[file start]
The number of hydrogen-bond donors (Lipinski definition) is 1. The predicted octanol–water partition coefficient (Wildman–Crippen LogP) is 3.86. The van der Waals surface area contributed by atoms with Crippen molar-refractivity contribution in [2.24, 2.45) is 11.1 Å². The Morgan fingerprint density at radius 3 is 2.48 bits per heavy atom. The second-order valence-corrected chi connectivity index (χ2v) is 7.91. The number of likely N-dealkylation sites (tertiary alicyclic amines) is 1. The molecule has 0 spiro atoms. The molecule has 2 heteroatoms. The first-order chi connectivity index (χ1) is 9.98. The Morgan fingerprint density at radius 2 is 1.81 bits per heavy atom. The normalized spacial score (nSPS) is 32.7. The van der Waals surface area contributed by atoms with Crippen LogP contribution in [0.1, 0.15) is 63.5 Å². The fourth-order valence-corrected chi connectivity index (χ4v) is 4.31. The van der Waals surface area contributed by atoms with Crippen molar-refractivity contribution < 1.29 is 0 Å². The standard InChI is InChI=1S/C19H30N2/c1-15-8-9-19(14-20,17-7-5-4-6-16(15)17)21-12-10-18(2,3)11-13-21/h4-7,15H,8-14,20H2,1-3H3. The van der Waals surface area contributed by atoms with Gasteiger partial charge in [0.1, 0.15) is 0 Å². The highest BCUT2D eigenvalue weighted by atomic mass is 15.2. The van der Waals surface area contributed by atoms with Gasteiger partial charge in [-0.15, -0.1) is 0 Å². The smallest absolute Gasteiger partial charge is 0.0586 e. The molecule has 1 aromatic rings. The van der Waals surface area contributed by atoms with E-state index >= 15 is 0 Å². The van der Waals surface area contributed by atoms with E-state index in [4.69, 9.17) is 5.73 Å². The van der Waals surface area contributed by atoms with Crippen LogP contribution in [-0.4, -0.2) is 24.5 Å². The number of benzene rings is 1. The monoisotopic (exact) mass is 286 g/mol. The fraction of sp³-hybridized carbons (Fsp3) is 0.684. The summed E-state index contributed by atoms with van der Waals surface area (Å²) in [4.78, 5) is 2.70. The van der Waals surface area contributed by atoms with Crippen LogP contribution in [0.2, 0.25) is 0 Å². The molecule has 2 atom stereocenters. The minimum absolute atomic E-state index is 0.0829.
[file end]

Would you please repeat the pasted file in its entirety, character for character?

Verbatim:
The number of hydrogen-bond donors (Lipinski definition) is 1. The predicted octanol–water partition coefficient (Wildman–Crippen LogP) is 3.86. The van der Waals surface area contributed by atoms with Crippen molar-refractivity contribution in [2.24, 2.45) is 11.1 Å². The Morgan fingerprint density at radius 3 is 2.48 bits per heavy atom. The second-order valence-corrected chi connectivity index (χ2v) is 7.91. The number of likely N-dealkylation sites (tertiary alicyclic amines) is 1. The molecule has 0 spiro atoms. The molecule has 2 heteroatoms. The first-order chi connectivity index (χ1) is 9.98. The Morgan fingerprint density at radius 2 is 1.81 bits per heavy atom. The normalized spacial score (nSPS) is 32.7. The van der Waals surface area contributed by atoms with Crippen LogP contribution in [0.1, 0.15) is 63.5 Å². The fourth-order valence-corrected chi connectivity index (χ4v) is 4.31. The van der Waals surface area contributed by atoms with Crippen molar-refractivity contribution < 1.29 is 0 Å². The standard InChI is InChI=1S/C19H30N2/c1-15-8-9-19(14-20,17-7-5-4-6-16(15)17)21-12-10-18(2,3)11-13-21/h4-7,15H,8-14,20H2,1-3H3. The van der Waals surface area contributed by atoms with Gasteiger partial charge in [0.1, 0.15) is 0 Å². The highest BCUT2D eigenvalue weighted by atomic mass is 15.2. The van der Waals surface area contributed by atoms with Gasteiger partial charge in [-0.15, -0.1) is 0 Å². The smallest absolute Gasteiger partial charge is 0.0586 e. The molecule has 1 aromatic rings. The van der Waals surface area contributed by atoms with E-state index >= 15 is 0 Å². The van der Waals surface area contributed by atoms with E-state index in [4.69, 9.17) is 5.73 Å². The van der Waals surface area contributed by atoms with Crippen LogP contribution in [-0.4, -0.2) is 24.5 Å². The number of benzene rings is 1. The monoisotopic (exact) mass is 286 g/mol. The fraction of sp³-hybridized carbons (Fsp3) is 0.684. The summed E-state index contributed by atoms with van der Waals surface area (Å²) in [4.78, 5) is 2.70. The van der Waals surface area contributed by atoms with Crippen LogP contribution in [0.2, 0.25) is 0 Å². The molecule has 2 atom stereocenters. The minimum absolute atomic E-state index is 0.0829.